The Why and the How of Engineering
Encyclopedia Britannica describes engineering as “the application of science to the optimum conversion of the resources of nature to the uses of humankind.” And it is that – but it’s also so much more than that.
Engineering is the art of the possible. It’s applying skill and creative thinking to solving the world’s biggest challenges. It’s seeing what isn’t so and finding ways to make it so. From climate change to connectivity, clean water to cybersecurity, engineering touches every aspect of our lives. Engineers are the catalyst behind what’s called the “built environment”: the homes we live in, the buildings we work in, and the roads, bridges, rail networks, and airports that get us there. Engineers design how our world works and how we can bring it closer together.
Engineers approach every project with the mindset of, “How can I make this better…more efficient…safer…greener?” Engineering is a field composed of relentless problem solvers – and there are a host of disciplines and sub-fields from which to choose. Whether you are fascinated by the wonders of AI and drone technology or you want to leverage your organizational skills into a project manager role, there is something within the engineering field for everyone.
What is your Passion?
“Science can amuse and fascinate us all, but it is engineering that changes the world.”
What challenges inspire you?
Every day, engineers are developing solutions to help mitigate the effects of climate change, suppress, and prevent wildfires, and make our air and water cleaner. They are bringing the world closer together by designing smart infrastructure to support autonomous vehicles. Engineers are expanding the world by making buildings more accessible to everyone regardless of ability, and they are innovating new applications of technology using drones, data analysis, and quantum computing to solve our most complex challenges.
A career in engineering is an opportunity to serve people and the planet alike, and to leverage your passion into the service of both.
How do you want to change the world?
Here are some examples of specialization in engineering you can pursue:
Design professionals in the site-civil and land development sector work with their clients to assess options for land use, determining residential, recreational, commercial, and industrial options for sites. Land development engineers also design site layout, site grading and drainage, and systems for stormwater management and utilities. Site-civil and land development engineers work closely with local governments to meet zoning and regulatory requirements for the land under development.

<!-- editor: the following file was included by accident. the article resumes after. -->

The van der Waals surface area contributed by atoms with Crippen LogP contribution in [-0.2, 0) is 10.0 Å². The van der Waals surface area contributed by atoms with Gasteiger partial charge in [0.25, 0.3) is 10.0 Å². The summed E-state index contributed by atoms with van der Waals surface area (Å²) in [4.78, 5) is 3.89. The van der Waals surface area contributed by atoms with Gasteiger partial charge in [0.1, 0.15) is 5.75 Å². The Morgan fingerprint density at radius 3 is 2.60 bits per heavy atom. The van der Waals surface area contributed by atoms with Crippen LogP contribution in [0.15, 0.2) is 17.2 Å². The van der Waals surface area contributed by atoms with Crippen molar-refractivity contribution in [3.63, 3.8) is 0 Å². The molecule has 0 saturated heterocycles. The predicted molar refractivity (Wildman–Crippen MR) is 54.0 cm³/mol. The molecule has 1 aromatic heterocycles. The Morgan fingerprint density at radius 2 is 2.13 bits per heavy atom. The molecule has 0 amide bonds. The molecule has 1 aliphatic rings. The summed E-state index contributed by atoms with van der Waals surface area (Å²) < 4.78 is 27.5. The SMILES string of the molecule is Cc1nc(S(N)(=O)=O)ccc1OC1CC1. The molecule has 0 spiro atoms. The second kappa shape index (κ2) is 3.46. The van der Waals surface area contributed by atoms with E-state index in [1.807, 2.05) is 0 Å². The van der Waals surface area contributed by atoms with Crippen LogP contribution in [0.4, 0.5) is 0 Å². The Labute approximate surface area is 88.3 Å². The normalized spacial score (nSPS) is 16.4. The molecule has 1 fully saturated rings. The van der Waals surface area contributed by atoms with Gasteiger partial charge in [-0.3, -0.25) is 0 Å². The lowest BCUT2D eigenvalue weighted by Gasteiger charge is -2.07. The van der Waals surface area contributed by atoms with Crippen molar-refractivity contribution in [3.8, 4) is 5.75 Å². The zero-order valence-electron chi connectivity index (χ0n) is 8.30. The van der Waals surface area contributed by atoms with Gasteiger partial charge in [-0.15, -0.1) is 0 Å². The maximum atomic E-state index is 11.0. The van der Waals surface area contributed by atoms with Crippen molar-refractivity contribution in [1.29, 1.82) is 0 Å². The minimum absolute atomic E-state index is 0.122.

Civil engineers design the transportation infrastructure necessary for the built environment to work. They are responsible for our highways, rail networks, airports, tunnels, dams, and water systems. Most civil engineers work for public clients like cities or state departments of transportation. Civil engineering is a broad category that also includes specialties such as architectural, environmental, mechanical, electrical, and other engineering fields.
Mechanical and Electrical Engineers specialize in planning and designing building systems, such as heating and cooling, ventilation, plumbing, and electrical power. Using tools such as 3-D modelling, a mechanical/electrical engineer will consider how these designs work both independently and together. Mechanical/Electrical Engineers also evaluate existing systems to conserve energy while ensuring efficiency and cost-effectiveness.
Structural engineers design society's buildings, bridges, and other structures. They are also responsible for the safety and stability of structures against environmental factors such as earthquakes and hurricanes. Structural engineers must contend with a changing climate, more intense weather, wildfires, and other dangers to ensure their designs are resilient and can last the test of time. In addition to contributing to the newly built environment, structural engineers examine the integrity of existing structures to ensure the sustainability of our infrastructure.
Land surveyors balance the science of measuring the environment to allow the built environment to take root. This includes using specialized equipment to measure natural and manmade features, including the topography of the land, buildings, waterways, and roadways. Land surveyors employ various technologies, including drones, laser scanning, radar, and 3D-modeling to collect data points across various environments to create a one-for-one model of the physical environment.
Geotechnical engineers study the composition of the land we build on. They research and analyze the behavior of soils and how they react to geological forces and soil-water interactions. This knowledge is essential to the design of foundations, retaining walls, and earth dams. Geotechnical engineers spend their time between the laboratory and the field to advise clients on the safest and most efficient way to support the critical buildings and infrastructure we rely on.
Environmental engineers design solutions to protect the environment and improve human health. They are involved in wastewater management, water, and air pollution, environmental restoration, waste management, and sanitation. Environmental engineers are trained in a broad range of scientific disciplines, including chemistry, biology, hydraulics, microbiology, and ecology.
To learn more about careers in engineering and related careers in the built environment, visit Careers Building Communities, our partner website.
ACEC is leading an effort with the American Public Works Association and the American Society of Civil Engineers to spotlight the essential value of engineering through a nationwide roadshow showcasing engineering excellence. Visit the roadshow website to view featured projects.
Visit the Engineering Job Board to see the job roles America’s engineering firms are looking to fill.